Device-Independent Responsive Design
The Goldilocks idea of responsive website design deserves some attention. The basic idea is that web designers have been thinking about designing for different devices completely wrong. Instead of focusing on building a website to comply with the metrics of various devices currently on the market (for example, designing for Apple: iPhone, iPad, G4, iMac, iPod, etc.) we should instead be taking the approach of designing independent of devices and focus on grid layouts that will be now and future-proof. Let me ellaborate…
The current methodology of responsive design uses media queries to discover what resolution the browser is using when it accesses the website. The designer then uses CSS styling to provide for a range of pixel resolution. So in essence, three different resolutions are created: one for phones, one for tablets, and one for desktops. The problem is that not every device is going to conform to the arbitrary limits we set in the CSS code.
For example, let’s say that the CSS is set, with a media query, to filter all devices with resolutions of less than 320px to use the phone CSS stylings. That is great for most smartphones, but what about larger phones (like the Samsung Galaxy Note)? Larger smart phones are going to be lumped into the next highest resolution media query which is the tablet CSS stylings. This might be set arbitrarily to 640px max width. Devices with resolution just over 320px are not going to be optimized very well using this format. The result is lower readability which translates to a higher bounce rate and less interaction.
The idea for goldilocks is simple and is named after a classic children’s story involving three bears and some porridge. You don’t want porridge that is too hot or too cold. You want porridge that is warm and enjoyable. Your responsive design should be the same.
By ignoring particular devices altogether, we accomplish two very important things as website architects. First, we have simplified the process. There is no longer any need to fret over different devices and redesigning after a new device is introduced to the market (which happens quite frequently these days). Instead, we have a design that will stand the test of time and work equally across devices that are here today as well as ones that are yet to come.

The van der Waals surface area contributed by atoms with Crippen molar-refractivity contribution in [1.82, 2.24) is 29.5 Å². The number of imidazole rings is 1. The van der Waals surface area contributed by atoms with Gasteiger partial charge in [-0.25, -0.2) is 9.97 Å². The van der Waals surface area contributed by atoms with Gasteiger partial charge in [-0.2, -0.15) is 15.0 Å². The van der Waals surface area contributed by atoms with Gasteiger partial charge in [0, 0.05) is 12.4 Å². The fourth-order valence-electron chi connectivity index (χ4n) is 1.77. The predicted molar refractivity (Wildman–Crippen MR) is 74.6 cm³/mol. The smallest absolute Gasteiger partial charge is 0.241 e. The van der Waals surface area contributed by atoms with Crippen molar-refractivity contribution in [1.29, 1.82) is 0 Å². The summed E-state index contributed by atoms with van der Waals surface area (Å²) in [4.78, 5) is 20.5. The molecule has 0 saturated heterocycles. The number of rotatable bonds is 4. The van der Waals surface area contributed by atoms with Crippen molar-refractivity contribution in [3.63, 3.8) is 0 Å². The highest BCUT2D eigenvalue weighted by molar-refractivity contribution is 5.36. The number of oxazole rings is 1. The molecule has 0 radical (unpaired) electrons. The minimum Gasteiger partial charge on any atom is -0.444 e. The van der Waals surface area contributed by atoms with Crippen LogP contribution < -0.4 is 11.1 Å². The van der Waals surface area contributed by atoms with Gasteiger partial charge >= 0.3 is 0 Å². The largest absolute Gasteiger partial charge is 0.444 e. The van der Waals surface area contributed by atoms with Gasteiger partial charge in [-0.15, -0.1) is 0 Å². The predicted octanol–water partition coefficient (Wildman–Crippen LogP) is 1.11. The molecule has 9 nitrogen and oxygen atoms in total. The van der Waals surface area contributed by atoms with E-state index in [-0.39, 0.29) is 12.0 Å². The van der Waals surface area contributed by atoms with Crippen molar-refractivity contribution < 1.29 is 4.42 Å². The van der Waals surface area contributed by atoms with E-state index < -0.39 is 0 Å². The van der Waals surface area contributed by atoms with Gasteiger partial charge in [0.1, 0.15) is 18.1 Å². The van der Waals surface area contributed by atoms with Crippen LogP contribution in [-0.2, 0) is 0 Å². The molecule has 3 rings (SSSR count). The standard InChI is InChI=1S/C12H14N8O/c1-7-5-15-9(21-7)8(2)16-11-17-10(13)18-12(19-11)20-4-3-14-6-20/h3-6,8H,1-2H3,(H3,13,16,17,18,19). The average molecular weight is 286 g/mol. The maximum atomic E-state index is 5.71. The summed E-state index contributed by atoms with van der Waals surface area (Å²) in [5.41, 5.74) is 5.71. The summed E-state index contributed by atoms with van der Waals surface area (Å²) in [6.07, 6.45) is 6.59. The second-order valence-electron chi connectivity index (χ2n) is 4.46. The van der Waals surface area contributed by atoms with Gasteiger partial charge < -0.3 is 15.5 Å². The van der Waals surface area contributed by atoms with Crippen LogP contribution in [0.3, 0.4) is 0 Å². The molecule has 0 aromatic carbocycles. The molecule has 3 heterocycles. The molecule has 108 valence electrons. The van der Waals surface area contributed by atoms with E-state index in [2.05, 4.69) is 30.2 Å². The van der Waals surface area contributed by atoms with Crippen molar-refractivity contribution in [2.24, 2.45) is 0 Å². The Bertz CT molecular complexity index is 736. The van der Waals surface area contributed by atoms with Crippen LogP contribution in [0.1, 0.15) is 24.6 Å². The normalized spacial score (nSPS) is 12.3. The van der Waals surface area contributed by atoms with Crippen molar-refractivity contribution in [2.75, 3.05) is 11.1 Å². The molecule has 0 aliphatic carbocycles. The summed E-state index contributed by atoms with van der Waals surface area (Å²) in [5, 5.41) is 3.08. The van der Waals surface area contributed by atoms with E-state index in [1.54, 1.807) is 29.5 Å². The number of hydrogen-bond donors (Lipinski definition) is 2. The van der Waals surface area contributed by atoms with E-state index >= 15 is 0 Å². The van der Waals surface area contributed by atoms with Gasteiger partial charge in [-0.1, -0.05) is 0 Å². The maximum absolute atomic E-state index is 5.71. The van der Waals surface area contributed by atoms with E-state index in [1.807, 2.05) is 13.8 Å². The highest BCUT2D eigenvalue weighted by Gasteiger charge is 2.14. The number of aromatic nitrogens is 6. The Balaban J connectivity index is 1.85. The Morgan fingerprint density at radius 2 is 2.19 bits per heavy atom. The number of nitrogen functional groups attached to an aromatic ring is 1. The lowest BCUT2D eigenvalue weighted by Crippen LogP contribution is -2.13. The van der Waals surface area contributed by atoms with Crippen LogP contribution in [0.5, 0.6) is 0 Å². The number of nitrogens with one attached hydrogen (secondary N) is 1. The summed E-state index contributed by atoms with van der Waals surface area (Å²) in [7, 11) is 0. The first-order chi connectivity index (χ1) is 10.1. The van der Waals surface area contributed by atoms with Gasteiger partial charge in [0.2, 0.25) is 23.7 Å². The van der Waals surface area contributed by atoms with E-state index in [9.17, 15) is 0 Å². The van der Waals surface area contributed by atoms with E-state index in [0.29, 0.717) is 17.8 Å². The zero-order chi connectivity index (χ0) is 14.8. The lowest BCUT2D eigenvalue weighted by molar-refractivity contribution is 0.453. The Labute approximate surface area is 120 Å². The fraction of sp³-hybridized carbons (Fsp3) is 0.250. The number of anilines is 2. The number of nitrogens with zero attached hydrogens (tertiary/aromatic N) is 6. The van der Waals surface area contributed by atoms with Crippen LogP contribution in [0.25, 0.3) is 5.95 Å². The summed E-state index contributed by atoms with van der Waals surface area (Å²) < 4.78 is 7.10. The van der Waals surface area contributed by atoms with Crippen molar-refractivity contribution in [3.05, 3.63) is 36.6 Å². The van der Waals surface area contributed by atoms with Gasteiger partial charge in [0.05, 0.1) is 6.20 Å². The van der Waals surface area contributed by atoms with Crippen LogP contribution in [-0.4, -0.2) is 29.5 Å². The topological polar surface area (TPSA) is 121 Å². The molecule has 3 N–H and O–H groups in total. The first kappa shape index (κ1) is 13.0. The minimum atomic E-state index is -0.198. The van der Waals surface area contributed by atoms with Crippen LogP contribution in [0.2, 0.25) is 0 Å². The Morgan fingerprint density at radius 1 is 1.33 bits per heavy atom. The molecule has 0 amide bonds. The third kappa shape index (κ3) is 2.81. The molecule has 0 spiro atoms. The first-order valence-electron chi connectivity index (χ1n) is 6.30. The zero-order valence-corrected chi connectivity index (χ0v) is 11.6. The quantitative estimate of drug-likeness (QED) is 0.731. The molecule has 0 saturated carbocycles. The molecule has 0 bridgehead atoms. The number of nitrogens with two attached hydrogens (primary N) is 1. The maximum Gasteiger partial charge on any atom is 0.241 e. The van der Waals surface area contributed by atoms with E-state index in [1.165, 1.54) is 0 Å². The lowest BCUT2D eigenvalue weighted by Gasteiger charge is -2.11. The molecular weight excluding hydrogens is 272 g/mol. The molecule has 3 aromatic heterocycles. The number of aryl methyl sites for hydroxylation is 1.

Secondly, we eliminate client concerns over website accessibility. No longer do you have to hear this during the review process, “It looks great on my Wife’s iphone, but it is a bit jumbled on my Droid”. It will just work, and seamlessly.
How does it work?
The idea is that you have a grid layout, as is typical with wireframing these days (ie. Twitter). The difference is that you optimize for a single column. Using em (not pixels!) in your CSS allows you to be more flexible and if you need to nudge the margins a little, you can. Designing for a single column doesn’t mean that you can’t have a two-column layout, or three-column layout for that matter.
The saying goes that pictures speak a thousand words, so take a look for yourself. Here is a demo from the goldilocks website.
If you use your browser’s zoom function, then you can see that it scales quite nicely.
The Goldilocks website provides boiler-plate HTML and CSS for you to play around with (or design with!). I have yet to do either, but am going to do so after writing this blog.
What do you think? Is this the best method for responsive design? Do you know of an even better method? Let us know by leaving a comment.